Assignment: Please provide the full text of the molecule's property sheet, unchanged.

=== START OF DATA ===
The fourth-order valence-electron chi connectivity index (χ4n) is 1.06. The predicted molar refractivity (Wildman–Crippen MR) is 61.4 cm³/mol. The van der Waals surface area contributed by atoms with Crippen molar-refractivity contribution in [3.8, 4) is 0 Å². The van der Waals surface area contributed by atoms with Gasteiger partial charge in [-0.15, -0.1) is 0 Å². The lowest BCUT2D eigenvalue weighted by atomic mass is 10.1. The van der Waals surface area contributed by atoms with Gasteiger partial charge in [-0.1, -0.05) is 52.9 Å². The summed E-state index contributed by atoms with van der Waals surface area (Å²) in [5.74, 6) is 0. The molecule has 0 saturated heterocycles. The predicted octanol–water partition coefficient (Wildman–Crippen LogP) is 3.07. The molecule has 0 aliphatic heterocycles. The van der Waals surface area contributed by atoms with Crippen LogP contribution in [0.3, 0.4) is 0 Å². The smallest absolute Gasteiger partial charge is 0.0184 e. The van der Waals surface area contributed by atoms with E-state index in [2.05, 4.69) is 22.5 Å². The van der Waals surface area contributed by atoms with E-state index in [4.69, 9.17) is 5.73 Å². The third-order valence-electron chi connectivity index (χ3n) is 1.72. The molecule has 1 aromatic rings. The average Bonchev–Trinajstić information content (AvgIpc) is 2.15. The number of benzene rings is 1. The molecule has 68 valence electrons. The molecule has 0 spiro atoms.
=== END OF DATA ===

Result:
The fourth-order valence-electron chi connectivity index (χ4n) is 1.06. The predicted molar refractivity (Wildman–Crippen MR) is 61.4 cm³/mol. The van der Waals surface area contributed by atoms with Crippen molar-refractivity contribution in [3.8, 4) is 0 Å². The van der Waals surface area contributed by atoms with Gasteiger partial charge in [-0.15, -0.1) is 0 Å². The lowest BCUT2D eigenvalue weighted by atomic mass is 10.1. The van der Waals surface area contributed by atoms with Gasteiger partial charge in [-0.1, -0.05) is 52.9 Å². The summed E-state index contributed by atoms with van der Waals surface area (Å²) in [5.74, 6) is 0. The molecule has 0 saturated heterocycles. The predicted octanol–water partition coefficient (Wildman–Crippen LogP) is 3.07. The molecule has 0 aliphatic heterocycles. The van der Waals surface area contributed by atoms with Crippen LogP contribution in [0.3, 0.4) is 0 Å². The smallest absolute Gasteiger partial charge is 0.0184 e. The van der Waals surface area contributed by atoms with E-state index in [2.05, 4.69) is 22.5 Å². The van der Waals surface area contributed by atoms with E-state index in [4.69, 9.17) is 5.73 Å². The third-order valence-electron chi connectivity index (χ3n) is 1.72. The molecule has 1 aromatic rings. The average Bonchev–Trinajstić information content (AvgIpc) is 2.15. The number of benzene rings is 1. The molecule has 68 valence electrons. The molecule has 0 spiro atoms.